Last year, New York was the first state to pass a Domestic Bill of Rights. On June 2, the California Assembly approved the Domestic Workers Bill of Rights, which would expand set industry-wide labor protection standards for household workers and improve the quality of care for children, families and seniors, and it is headed to the State Senate for approval. We must express our Jewish values to the Senate and follow the momentum generated by these efforts to promote similar legislation elsewhere, and to go further, enact industry-specific protections for domestic workers (e.g., regarding the use of kitchen facilities to cook their own food and standards for sleep).
How can we give the keys to our homes — and entrust the welfare of our aging parents and young children — to our domestic workers, and yet not respect them enough to secure their basic rights and dignity? Our homes serve as a pillar of our Jewish lives. They are what we welcome guests into for festive meals and hold witness to our holy conduct with children and loved ones. Herein lies a tremendous opportunity to engage in one of the defining problems of our time.
The Jewish community can help turn the tide and become public exemplars as just employers in the workplace and in the home. The Domestic Workers Bill of Rights is a good start, but in order to prove effective, its mandate must be carried out. Freedom is not won in mere letters on a piece of paper but in fulfillment of the meaning of those letters. Our obligation to fiscally and emotionally sustain the individuals we hire to help run our households extends beyond law and into the realm of moral imperative. Learning to honor human dignity must start in each of our homes. There need to be Jewish community-wide meetings discussing the work standards we must all commit to for the employees in our homes.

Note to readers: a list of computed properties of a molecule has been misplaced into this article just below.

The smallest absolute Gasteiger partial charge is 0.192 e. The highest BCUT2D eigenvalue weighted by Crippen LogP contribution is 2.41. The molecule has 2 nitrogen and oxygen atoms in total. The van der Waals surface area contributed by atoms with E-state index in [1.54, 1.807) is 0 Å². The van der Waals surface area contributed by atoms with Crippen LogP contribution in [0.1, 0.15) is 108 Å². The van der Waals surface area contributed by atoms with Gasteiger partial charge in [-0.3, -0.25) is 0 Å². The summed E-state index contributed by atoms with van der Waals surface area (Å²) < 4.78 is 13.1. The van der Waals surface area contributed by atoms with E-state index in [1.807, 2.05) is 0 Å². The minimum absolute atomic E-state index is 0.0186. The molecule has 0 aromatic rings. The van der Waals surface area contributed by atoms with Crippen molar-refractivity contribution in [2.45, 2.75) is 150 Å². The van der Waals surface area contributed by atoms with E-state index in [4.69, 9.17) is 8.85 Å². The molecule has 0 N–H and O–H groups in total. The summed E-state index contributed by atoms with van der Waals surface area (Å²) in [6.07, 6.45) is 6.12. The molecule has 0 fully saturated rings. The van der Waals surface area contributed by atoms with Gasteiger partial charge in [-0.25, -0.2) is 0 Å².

The British Commonwealth’s Chief Rabbi Jonathan Sacks writes in his Haggadah, “Collective freedom — a society that honors the equal dignity of all — depends on constant vigilance … if we forget where we came from, the battles our ancestors fought and the long journey they had to take, then in the end we lose it (freedom) again.”
This summer, let us use our loving embrace of our tradition and narrative as a springboard into the issues of domestic workers’ rights. Let us welcome freedom into our homes by looking domestic workers in the eyes and expressing our gratitude. Let us exemplify the proper treatment of domestic workers for our children. Consider acting on the courage to see the reality of most domestic workers’ situations. Consider utilizing the ability to see the possibility for change for the most poor right here in our homes. And let us collectively enact a vision that moves the reality of domestic workers to the possibility of better treatment.
Rabbi Shmuly Yanklowitz is the senior Jewish educator at the UCLA Hillel. He is also founder and president of Uri L’Tzedek and a fifth-year doctoral candidate in moral psychology and epistemology at Columbia University.